• 45:14 Cory: Focus the description on the audience. The show is for them, not for you. The moment you believe your show is about you is the moment it has failed.

Don’t Try to Reach Everyone with Your Podcast

  • 45:46 Aaron: You say in your podcast description that Invisible Details is for people who want to build a brand. What about all the people who don’t want to build a brand? Wouldn’t you like them to listen too? Why limit your audience?
  • 46:03 Cory: Those people aren’t my target audience. Our show is not for everybody. You can’t make a show for everybody.

You can’t talk about everything, because if you talk about everything you talk about nothing.

  • 46:28 Cory: You have to focus and niche down. You have to say, “These are the people I’m going to be podcasting to, that I’m going to be writing to, that I’m going to be developing this product for.” If you try to reach everyone, you’re going to reach no-one. If you try to reach somebody, if you niche down and you say, “This is my target”, then you can be effective. The more you niche down, the more successful you can be.


  • 47:40 Artwork and Branding is how you can make your show stand out.
  • 48:00 Creating artwork that speaks to your target audience is more important than making something that you like.
  • 48:20 If you want something that lasts, you need to put in the effort. Stop saying that you don’t have time and start making time. Put it on the freakin’ calendar.
  • 50:10 If you don’t make time for your podcast, your audience won’t make time to listen to it.
  • 50:18 If you are going to design your own artwork, do research and see what resonates with your target audience. If you have friends that are designers, ask for feedback.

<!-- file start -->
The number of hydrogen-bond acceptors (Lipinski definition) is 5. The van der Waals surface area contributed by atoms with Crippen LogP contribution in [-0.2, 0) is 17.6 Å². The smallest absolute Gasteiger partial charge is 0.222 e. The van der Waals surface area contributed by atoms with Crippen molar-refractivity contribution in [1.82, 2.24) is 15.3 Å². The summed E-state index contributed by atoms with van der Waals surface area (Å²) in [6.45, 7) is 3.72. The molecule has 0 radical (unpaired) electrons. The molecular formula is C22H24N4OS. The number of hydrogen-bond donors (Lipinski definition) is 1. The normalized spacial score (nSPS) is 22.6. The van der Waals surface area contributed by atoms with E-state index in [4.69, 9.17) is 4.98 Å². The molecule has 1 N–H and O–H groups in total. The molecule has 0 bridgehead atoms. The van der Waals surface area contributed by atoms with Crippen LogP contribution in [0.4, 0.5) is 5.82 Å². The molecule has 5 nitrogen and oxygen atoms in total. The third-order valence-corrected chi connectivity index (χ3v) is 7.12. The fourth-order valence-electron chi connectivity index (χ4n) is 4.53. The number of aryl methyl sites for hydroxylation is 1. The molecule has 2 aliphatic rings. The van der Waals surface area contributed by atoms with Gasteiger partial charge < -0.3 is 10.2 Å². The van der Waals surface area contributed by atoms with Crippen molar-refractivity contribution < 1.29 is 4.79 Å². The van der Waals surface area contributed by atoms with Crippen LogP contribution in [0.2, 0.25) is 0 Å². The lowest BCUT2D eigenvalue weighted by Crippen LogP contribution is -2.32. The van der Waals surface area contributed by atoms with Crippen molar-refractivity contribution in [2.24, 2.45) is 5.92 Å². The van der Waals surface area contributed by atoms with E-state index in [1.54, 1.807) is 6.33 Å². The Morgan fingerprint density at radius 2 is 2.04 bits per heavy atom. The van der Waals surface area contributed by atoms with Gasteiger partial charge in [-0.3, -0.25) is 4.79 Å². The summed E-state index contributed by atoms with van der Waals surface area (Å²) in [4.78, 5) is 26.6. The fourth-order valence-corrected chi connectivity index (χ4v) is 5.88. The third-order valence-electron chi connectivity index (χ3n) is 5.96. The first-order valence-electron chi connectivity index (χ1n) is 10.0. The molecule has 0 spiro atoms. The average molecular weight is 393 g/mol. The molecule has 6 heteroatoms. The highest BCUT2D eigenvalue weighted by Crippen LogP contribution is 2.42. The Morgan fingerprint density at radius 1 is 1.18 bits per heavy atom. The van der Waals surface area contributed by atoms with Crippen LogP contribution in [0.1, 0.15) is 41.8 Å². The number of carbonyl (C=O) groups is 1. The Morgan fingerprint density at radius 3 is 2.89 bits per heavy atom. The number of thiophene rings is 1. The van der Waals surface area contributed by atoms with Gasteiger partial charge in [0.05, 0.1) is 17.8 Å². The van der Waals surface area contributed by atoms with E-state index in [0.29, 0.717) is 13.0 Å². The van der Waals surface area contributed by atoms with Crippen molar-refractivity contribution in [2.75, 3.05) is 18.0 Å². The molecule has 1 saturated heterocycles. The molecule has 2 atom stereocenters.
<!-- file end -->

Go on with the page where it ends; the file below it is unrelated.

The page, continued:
• 51:23 You make people care about you by proving that you care about them.


  • 56:53 Eric asked, Is it a good idea to make your podcast artwork a “clever” graphic so it’s more memorable? Or is it best to keep it straightforward?
  • 57:08 Cory: Very simple; if it works for your target audience, do it. You could have a clever graphic that is memorable, or you could have something simple, but make sure it speaks to your audience.
  • 58:18 Robert Guzzo asked, One of the things I love about podcasts on the seanwes network is that they use featured images for every episode. I’d like to do the same when I start podcasting. What are some ways to keep my featured images consistent with my podcast image and overall brand, while at the same time conveying a sense of an episode’s content?
  • 58:47 Aaron: We have a typeface that we use for everything seanwes (Le Monde Courrier). Sean pays for it, and it’s what we use for all our featured images. Having a custom typeface for your brand/podcast is one way to create visual consistency.
  • 59:29 Cory: Set yourself up with some guidelines. Choose a typeface, choose a color palette. Use them for all your images. Create a look that is cohesive and consistent.
  • 1:03:07 Emily asked, I had a client say, “I don’t want my artwork to be too different from all the others in the finance category.” Is there benefit to podcast artwork looking similar to others as far as format/style, or should each podcast’s artwork be unique?
  • 1:03:25 Cory: Who is your target audience? Your artwork should speak to them, but don’t blend in. If your artwork looks the same as every other show, no one is going to care. No one is going to know that you’re doing something different. Do your research, find out what works and what doesn’t. Make it unique, make it stand out.